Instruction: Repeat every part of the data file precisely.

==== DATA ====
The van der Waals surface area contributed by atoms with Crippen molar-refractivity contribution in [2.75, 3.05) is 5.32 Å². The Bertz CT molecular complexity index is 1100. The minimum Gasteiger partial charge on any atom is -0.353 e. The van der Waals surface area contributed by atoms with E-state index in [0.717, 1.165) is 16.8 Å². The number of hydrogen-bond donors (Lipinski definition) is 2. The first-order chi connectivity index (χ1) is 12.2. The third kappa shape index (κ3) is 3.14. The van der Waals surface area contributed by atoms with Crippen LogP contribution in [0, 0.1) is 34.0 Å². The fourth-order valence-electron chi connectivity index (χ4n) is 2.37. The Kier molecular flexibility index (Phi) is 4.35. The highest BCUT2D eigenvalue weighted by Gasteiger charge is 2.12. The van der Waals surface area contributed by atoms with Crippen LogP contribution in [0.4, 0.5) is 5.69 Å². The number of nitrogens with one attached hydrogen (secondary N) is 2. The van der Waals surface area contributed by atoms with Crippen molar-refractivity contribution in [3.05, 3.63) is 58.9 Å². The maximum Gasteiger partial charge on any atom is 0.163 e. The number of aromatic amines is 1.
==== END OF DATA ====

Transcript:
The van der Waals surface area contributed by atoms with Crippen molar-refractivity contribution in [2.75, 3.05) is 5.32 Å². The Bertz CT molecular complexity index is 1100. The minimum Gasteiger partial charge on any atom is -0.353 e. The van der Waals surface area contributed by atoms with E-state index in [0.717, 1.165) is 16.8 Å². The number of hydrogen-bond donors (Lipinski definition) is 2. The first-order chi connectivity index (χ1) is 12.2. The third kappa shape index (κ3) is 3.14. The van der Waals surface area contributed by atoms with Crippen LogP contribution in [0, 0.1) is 34.0 Å². The fourth-order valence-electron chi connectivity index (χ4n) is 2.37. The Kier molecular flexibility index (Phi) is 4.35. The highest BCUT2D eigenvalue weighted by Gasteiger charge is 2.12. The van der Waals surface area contributed by atoms with Crippen LogP contribution in [0.4, 0.5) is 5.69 Å². The number of nitrogens with one attached hydrogen (secondary N) is 2. The van der Waals surface area contributed by atoms with Crippen molar-refractivity contribution in [3.05, 3.63) is 58.9 Å². The maximum Gasteiger partial charge on any atom is 0.163 e. The number of aromatic amines is 1.